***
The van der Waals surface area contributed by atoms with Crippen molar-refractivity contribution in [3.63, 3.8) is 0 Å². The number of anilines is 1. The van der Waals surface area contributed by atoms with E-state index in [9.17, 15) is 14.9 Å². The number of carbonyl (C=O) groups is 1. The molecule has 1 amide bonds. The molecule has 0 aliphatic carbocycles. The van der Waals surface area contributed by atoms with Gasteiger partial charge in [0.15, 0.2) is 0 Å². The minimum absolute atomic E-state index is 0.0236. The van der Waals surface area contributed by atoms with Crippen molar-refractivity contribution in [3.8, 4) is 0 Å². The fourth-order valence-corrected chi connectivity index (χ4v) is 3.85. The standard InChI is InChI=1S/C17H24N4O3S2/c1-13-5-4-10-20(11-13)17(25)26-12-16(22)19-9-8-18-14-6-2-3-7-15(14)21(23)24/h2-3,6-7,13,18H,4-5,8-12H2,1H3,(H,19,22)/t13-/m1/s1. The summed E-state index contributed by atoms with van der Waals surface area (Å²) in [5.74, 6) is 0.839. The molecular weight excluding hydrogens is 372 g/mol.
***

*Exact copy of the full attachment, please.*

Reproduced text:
The van der Waals surface area contributed by atoms with Crippen molar-refractivity contribution in [3.63, 3.8) is 0 Å². The number of anilines is 1. The van der Waals surface area contributed by atoms with E-state index in [9.17, 15) is 14.9 Å². The number of carbonyl (C=O) groups is 1. The molecule has 1 amide bonds. The molecule has 0 aliphatic carbocycles. The van der Waals surface area contributed by atoms with Gasteiger partial charge in [0.15, 0.2) is 0 Å². The minimum absolute atomic E-state index is 0.0236. The van der Waals surface area contributed by atoms with Crippen molar-refractivity contribution in [3.8, 4) is 0 Å². The fourth-order valence-corrected chi connectivity index (χ4v) is 3.85. The standard InChI is InChI=1S/C17H24N4O3S2/c1-13-5-4-10-20(11-13)17(25)26-12-16(22)19-9-8-18-14-6-2-3-7-15(14)21(23)24/h2-3,6-7,13,18H,4-5,8-12H2,1H3,(H,19,22)/t13-/m1/s1. The summed E-state index contributed by atoms with van der Waals surface area (Å²) in [5.74, 6) is 0.839. The molecular weight excluding hydrogens is 372 g/mol.